17. Corporate Governance Framework (continued) Corporate Governance Framework (continued) II. Board Committees (continued) II. Board Committees (continued) 4. 5. Statement from the Chairman of Risk Committee H.H. Sheikh Maktoum Hasher Al Maktoum Dear Shareholders, I am pleased to present our Risk Committee Report for 2020. The Board Risk Committee (BRC) is responsible for the setting and evolution of the Bank’s Risk Appetite and monitoring its performance against that. The BRC is also responsible for ensuring the Bank is responding appropriately to changes in the external environment and to emerging risks ensuring the profile of business conducted aligns to the risk appetite. Dear Shareholders, I am pleased to present our Audit and Compliance Committee Report for 2020. The year 2020 has been challenging with the Covid-19 pandemic impacting us all in some way. The performance of a Covid-19 review by the Bank’s Internal Audit function provided assurance that the Bank effectively managed key risks throughout the crisis, and we will ensure this to continue in 2021. During 2020 a considerable focus of the BRC was on mitigating the impact of the COVID-19-19 pandemic on the Bank, its customers and its staff. Initial activity was focused on Business Continuity utilizing remote working technology and flexible work patterns. The BRC then focused activities on mitigating the impact on our customers and the financial position of the Bank. The Audit and Compliance Committee held four meetings in 2020, during which the Committee: During the year the BRC met physically or virtually four times. Key items on the agenda of these meetings covered:  • Enhancement of the Bank’s Risk Governance Framework including the formalization of two executive level committees responsible for Risk Management including the EXCO Risk Management Committee (RMC) and the Operational Risk Committee (ORMC); • • Reviewed the Bank’s liquidity management activities including the utilization of the Central Bank’s funding support mechanisms including TESS and the Zero Cost Funding facility; • Reviewed exposure to certain industry sectors and provided guidance on the management of potential concentration risks within the bank’s portfolio; • Analyzed a number of operational risk incidents including the root causes and mitigating actions undertaken by management; • Provided oversight of the development of the Bank’s management of compliance related activities particularly in regard to enhancing AML capabilities where the committee oversaw a significant investment in new technology solutions and upgrades to policy and procedures in line with new Central Bank regulations. Committee also provided detailed guidance to management on addressing developing risk typologies in the compliance arena. • Reviewed the Bank’s policy development in regard to managing vendor related risks; • Executed a hindsight review of certain high value distressed loan situations that crystallized during 2020 to ensure management had acted appropriately in the booking of those exposures and that appropriate lessons were learnt and disseminated; • • A new Model Governance policy was reviewed and approved to ensure a robust process was in place to ensure the increasing reliance on models for credit risk management was executed effectively. Commercial Bank of Dubai Exercised oversight of the performance, effectiveness and activities of the Bank’s Internal Audit function (and separately, the performance of the Chief Internal Audit Officer) and reviewed updates to its audit plan, staffing and audit charter taking in to consideration the UAE Central Bank’s regulations on Internal Controls, Compliance & Internal Audit; • Evaluated the external auditors’ qualifications, performance, independence and objectivity, and reviewed the scope of work proposed by the external auditors for 2020; • Exercised oversight of the activities, and assessed the performance, of the Bank’s Compliance function to ensure the existence of an adequate compliance framework, in consideration of the UAE Central Bank Corporate Governance Reviewed evolving cross-border risk levels in regard to higher risk jurisdictions in the context of the developing macro-economic and political environment and recommended changes as appropriate; 34 Statement from the Chairman of Audit and Compliance Committee Dr. Omar Al Qaizi regulations; • Received regulatory and compliance updates; • Reviewed the Bank’s quarterly and annual audited financial statements; • Reviewed and ensured appropriate action had been taken in relation to audit and review observations raised by the internal and external auditors, the UAE Central Bank, the Financial Audit Authority and other regulators; • Received and considered Internal Audit’s opinion statements. In addition, the Committee continued to assess the Bank’s implementation of IFRS 9. The Committee regularly met with the Bank’s senior management and external auditors to ensure that the Bank’s key processes, methodologies, critical accounting judgements, and financial disclosures remained in compliance with IFRS standards, and to ensure that any subjective judgments had been made appropriately. The Committee met with the Chief Internal Audit Officer, without the presence of the Bank’s management to discuss issues. In addition, Committee members attended meetings of the Board Risk Committee and Credit and Investment Committee to ensure an adequate flow of information between these Committees. We received confirmation from the Bank’s Internal Audit function, and external auditors, that the Bank’s internal controls were assessed for effectiveness and deemed satisfactory. The Committee is pleased with the ongoing enhancement of the Bank’s three lines of defense. Annual Report 2020 35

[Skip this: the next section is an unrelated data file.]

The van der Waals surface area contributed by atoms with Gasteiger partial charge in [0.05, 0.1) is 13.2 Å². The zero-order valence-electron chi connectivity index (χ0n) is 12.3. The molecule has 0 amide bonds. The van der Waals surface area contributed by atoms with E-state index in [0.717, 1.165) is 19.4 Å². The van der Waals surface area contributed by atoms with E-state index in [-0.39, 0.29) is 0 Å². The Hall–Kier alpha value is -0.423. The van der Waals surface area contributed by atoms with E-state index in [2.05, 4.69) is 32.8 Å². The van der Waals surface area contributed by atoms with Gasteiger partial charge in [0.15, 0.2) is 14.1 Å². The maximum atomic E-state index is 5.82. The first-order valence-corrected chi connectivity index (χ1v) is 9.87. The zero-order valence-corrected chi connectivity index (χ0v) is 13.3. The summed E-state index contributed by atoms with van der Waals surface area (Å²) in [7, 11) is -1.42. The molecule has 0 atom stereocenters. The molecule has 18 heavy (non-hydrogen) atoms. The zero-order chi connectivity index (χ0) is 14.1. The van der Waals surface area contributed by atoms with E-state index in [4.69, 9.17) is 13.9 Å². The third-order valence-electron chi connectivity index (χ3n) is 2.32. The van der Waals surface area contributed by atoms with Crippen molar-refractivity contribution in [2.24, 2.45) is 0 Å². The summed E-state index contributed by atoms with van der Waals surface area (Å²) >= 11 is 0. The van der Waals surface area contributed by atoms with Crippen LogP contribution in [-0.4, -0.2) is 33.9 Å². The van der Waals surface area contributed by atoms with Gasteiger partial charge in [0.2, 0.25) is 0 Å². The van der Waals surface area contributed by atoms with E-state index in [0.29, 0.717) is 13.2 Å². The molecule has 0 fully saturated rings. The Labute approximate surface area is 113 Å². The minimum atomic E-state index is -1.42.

18. Corporate Governance Framework (continued) Corporate Governance Framework (continued) II. Board Committees (continued) II. Board Committees (continued) 6. 7. Statement from the Chairman of Nomination and Remuneration Committee Mr. Ahmad Julfar Dear Shareholders, I am pleased to present our Remuneration and Nomination Committee Report for 2020. The Nomination and Remuneration Committee (REMCO) is the custodian of the culture of the Bank and ensures that CBD’s values of Collaboration, Ownership, Delivery and Excellence (CODE) are embedded into our ways of working. The Committee continued its focus on the development of a high performance culture, thereby ensuring that our performance planning and reward mechanisms remain fit for purpose and aligned to our business goals. In addition, REMCO monitored the efficacy of our organizational structures, the engagement of our employees, the development of our UAE National workforce, and for 2020 specifically, the implementation of our contingency plans for people management. The Committee met five times in 2020 and covered the following matters: • Reviewed the activities and action plans for employee engagement in 2020; • Monitored the efficacy of organizational structures; • Reviewed the implications of Covid-19 and the implementation of plans for ensuring the health and well-being of our employees; • Supervised execution of the Bank’s Reward Strategy with a specific focus on merit based adjustments to fixed pay and incentive awards for variable performance bonus; • Reviewed and assessed the Bank’s variable performance bonus scheme for the year through business and departmental • results; Considered the performance evaluation and variable bonus of the Chief Executive Officer and all members of senior management; • Reviewed the Bank’s succession and talent management plans; • Reviewed Learning &Development activities and in particular the smooth transition to a virtual learning platform; • Monitored Emiratization activities and made recommendations on the Bank’s Emiratization strategy; • Reviewed UEAN development plans; • Reviewed headcount and the management of staff costs; • Monitored the progress of key initiatives in HR aimed at driving automation and digitization; • Received regular updates from the Chief Human Resources Officer and his team; • Reviewed key HR Policies. Statement from the Chairman of Financial Settlements and Recovery Committee Mr. Abdulla Al Turifi Dear Shareholders, I am pleased to present our Financial Settlements and Recovery Committee Report for 2020. CBD recognizes that timely restructuring or recovery of a debt is critical not only for the Bank but also for the borrower, the community and the economy. A bank loan is not just a contract between the bank and the borrower. Entwined with this contract is the interest of shareholders and general welfare of the public, out of whose deposits the bank loan has been granted. Timely restructuring or recovery of bank loans is important for a variety of reasons and from various perspectives. From the bank’s perspective, the longer the delay in restructuring or recovery, the higher the probability of an opportunity loss to earn income in alternative investments, of security and collateral losing value, and of the bank being exposed to a loss of principal For these reasons, CBD established a board committee dedicated to financial settlements and recovery. The FSR Committee: • Approves large restructuring proposals related to borrowers managed by the Financial Recovery & Restructuring (FRR) Department over and above management limits; • Oversees the Bank’s approach to restructuring and recovery of its exposures to stressed and defaulted clients; • Assists and guides at the request of the management in the restructuring and recovery process for large clients where access, information or visibility may be challenging; • Reviews and approves appropriate provision and write-offs based on management recommendation for stressed clients over and above management limits. The Committee met four times in 2020 and reviewed multiples cases. The combined efforts led to substantial cash recoveries and asset sales made by the Bank during 2020 in addition to important restructuring in support of some customers facing financial difficulties. During the year, significant time was spent by the Committee on ensuring that the Bank’s ambition to maintain a high performance culture will be realized. This included an in-depth review of balanced scorecards for goal setting and performance achievement, an insight into employee responsiveness to this culture change, a review of improvements to the Bank’s organization design and an evaluation of reward plans within the approved strategy. The Bank’s reward strategy is continually assessed against the following four principles: · Results-driven: rewards are directly linked to results and thereby aligned to our high performance culture; · Differentiated: strong differentiation can clearly be seen among employees exhibiting different levels of performance; · Criticality: specialized skill sets command a premium over generic skills; · Change-orientation: the overall approach to reward is driven by transformation and change-orientation. 36 Commercial Bank of Dubai Annual Report 2020 37